I am a seasoned developer with over 9 years of experience in Ruby on Rails and Golang. My passion lies in tackling complex data structures and algorithm problems, always pushing myself to learn and grow. In my downtime, I find solace in the pages of books and the soothing sounds of a guitar. But I'm not just a one-trick pony! I love to stay active and challenge myself in other ways too. Whether it's on the football pitch, cricket field, table tennis table, or badminton court, I'm always up for some fun activities.
2 minute read
Rails modified the way errors are represented
when a model save, create or update action fails.
Let’s say we have a User model, with columns like first_name, last_name, contact_number,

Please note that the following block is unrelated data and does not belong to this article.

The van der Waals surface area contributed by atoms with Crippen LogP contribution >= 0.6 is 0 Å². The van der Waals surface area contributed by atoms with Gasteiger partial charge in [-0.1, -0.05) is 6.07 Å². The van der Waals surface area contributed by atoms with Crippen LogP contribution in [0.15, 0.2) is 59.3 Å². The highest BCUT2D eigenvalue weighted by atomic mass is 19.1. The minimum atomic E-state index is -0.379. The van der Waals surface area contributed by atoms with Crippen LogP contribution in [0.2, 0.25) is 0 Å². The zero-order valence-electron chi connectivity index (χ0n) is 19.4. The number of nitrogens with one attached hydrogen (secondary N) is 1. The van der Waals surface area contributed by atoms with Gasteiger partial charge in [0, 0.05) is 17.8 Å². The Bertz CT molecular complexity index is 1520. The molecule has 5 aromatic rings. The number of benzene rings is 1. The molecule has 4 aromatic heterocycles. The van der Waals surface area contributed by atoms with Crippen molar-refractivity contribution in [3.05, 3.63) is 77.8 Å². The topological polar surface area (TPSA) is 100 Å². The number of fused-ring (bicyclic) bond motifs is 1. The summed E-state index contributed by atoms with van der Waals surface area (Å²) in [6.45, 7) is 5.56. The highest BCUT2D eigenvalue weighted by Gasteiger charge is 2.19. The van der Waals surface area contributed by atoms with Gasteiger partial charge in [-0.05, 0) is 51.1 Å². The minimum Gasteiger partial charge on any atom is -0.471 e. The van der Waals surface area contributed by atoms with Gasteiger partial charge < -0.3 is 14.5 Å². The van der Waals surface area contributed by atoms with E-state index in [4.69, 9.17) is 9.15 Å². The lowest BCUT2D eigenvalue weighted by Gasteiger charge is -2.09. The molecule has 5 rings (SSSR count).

email and all of them are mandatory. If we try to create a User object without passing first_name
and contact_number as a string, the #errors function will show the errors as below
The error message for a particular field can be accessed using the  method as below
We could also use #messages or #full_messages to see the list of all errors.
Accessing errors in the above manner is not object oriented. If a particular
field has multiple errors associated, it has to be accessed using array indexes.
With recent changes in ActiveModel#errors class the above errors will appear as object of Error class
instead of hash.
We can now use where clause to fetch the error(s) related to a particular attribute.
We have methods like add, added?, delete, match? which have similar signature to
where => (attribute, type, options).
As seen above, we can verify presence of a specific error in a given attribute by using added? method.
With the new changes added, message or full_message method can be accessed using where clause.
Below methods are deprecated which will start showing deprecation warnings if used -